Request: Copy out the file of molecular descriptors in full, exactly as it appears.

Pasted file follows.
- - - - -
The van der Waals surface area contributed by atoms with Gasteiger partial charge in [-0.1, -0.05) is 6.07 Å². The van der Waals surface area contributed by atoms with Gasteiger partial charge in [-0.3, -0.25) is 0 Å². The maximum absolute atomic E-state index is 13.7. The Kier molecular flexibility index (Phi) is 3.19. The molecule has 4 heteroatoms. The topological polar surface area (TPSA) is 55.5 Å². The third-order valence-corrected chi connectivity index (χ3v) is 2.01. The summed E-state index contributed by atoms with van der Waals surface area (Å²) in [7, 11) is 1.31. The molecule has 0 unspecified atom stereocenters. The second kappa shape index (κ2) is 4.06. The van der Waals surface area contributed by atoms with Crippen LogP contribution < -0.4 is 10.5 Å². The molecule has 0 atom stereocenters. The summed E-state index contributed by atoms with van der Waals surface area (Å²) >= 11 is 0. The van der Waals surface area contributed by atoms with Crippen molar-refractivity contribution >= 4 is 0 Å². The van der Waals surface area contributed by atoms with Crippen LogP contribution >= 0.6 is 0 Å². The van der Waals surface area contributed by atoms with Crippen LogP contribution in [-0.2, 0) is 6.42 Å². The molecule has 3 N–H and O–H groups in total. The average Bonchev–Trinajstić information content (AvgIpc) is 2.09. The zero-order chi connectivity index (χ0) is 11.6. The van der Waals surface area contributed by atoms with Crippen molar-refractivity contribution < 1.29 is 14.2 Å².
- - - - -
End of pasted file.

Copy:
The van der Waals surface area contributed by atoms with Gasteiger partial charge in [-0.1, -0.05) is 6.07 Å². The van der Waals surface area contributed by atoms with Gasteiger partial charge in [-0.3, -0.25) is 0 Å². The maximum absolute atomic E-state index is 13.7. The Kier molecular flexibility index (Phi) is 3.19. The molecule has 4 heteroatoms. The topological polar surface area (TPSA) is 55.5 Å². The third-order valence-corrected chi connectivity index (χ3v) is 2.01. The summed E-state index contributed by atoms with van der Waals surface area (Å²) in [7, 11) is 1.31. The molecule has 0 unspecified atom stereocenters. The second kappa shape index (κ2) is 4.06. The van der Waals surface area contributed by atoms with Crippen LogP contribution < -0.4 is 10.5 Å². The molecule has 0 atom stereocenters. The summed E-state index contributed by atoms with van der Waals surface area (Å²) >= 11 is 0. The van der Waals surface area contributed by atoms with Crippen molar-refractivity contribution >= 4 is 0 Å². The van der Waals surface area contributed by atoms with Crippen LogP contribution >= 0.6 is 0 Å². The van der Waals surface area contributed by atoms with Crippen LogP contribution in [-0.2, 0) is 6.42 Å². The molecule has 3 N–H and O–H groups in total. The average Bonchev–Trinajstić information content (AvgIpc) is 2.09. The zero-order chi connectivity index (χ0) is 11.6. The van der Waals surface area contributed by atoms with Crippen molar-refractivity contribution < 1.29 is 14.2 Å².